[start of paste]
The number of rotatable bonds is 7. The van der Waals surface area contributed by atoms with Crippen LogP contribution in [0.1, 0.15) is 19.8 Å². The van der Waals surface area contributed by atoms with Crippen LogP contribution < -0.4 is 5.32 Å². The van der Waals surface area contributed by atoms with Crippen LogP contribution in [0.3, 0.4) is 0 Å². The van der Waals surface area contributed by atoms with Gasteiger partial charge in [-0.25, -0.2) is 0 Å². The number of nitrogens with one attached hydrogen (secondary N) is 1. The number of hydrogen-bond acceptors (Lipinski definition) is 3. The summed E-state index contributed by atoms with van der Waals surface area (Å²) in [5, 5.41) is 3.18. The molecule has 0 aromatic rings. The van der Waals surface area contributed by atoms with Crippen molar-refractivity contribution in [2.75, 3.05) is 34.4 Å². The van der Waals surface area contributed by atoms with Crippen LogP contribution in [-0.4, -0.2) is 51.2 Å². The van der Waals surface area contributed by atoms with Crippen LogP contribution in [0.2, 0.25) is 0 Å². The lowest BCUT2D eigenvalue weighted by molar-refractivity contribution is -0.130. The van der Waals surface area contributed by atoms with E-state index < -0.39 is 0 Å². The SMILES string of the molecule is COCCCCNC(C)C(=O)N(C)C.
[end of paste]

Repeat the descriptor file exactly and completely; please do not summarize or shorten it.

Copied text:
The number of rotatable bonds is 7. The van der Waals surface area contributed by atoms with Crippen LogP contribution in [0.1, 0.15) is 19.8 Å². The van der Waals surface area contributed by atoms with Crippen LogP contribution < -0.4 is 5.32 Å². The van der Waals surface area contributed by atoms with Crippen LogP contribution in [0.3, 0.4) is 0 Å². The van der Waals surface area contributed by atoms with Gasteiger partial charge in [-0.25, -0.2) is 0 Å². The number of nitrogens with one attached hydrogen (secondary N) is 1. The number of hydrogen-bond acceptors (Lipinski definition) is 3. The summed E-state index contributed by atoms with van der Waals surface area (Å²) in [5, 5.41) is 3.18. The molecule has 0 aromatic rings. The van der Waals surface area contributed by atoms with Crippen molar-refractivity contribution in [2.75, 3.05) is 34.4 Å². The van der Waals surface area contributed by atoms with Crippen LogP contribution in [-0.4, -0.2) is 51.2 Å². The van der Waals surface area contributed by atoms with Crippen LogP contribution in [0.2, 0.25) is 0 Å². The lowest BCUT2D eigenvalue weighted by molar-refractivity contribution is -0.130. The van der Waals surface area contributed by atoms with E-state index < -0.39 is 0 Å². The SMILES string of the molecule is COCCCCNC(C)C(=O)N(C)C.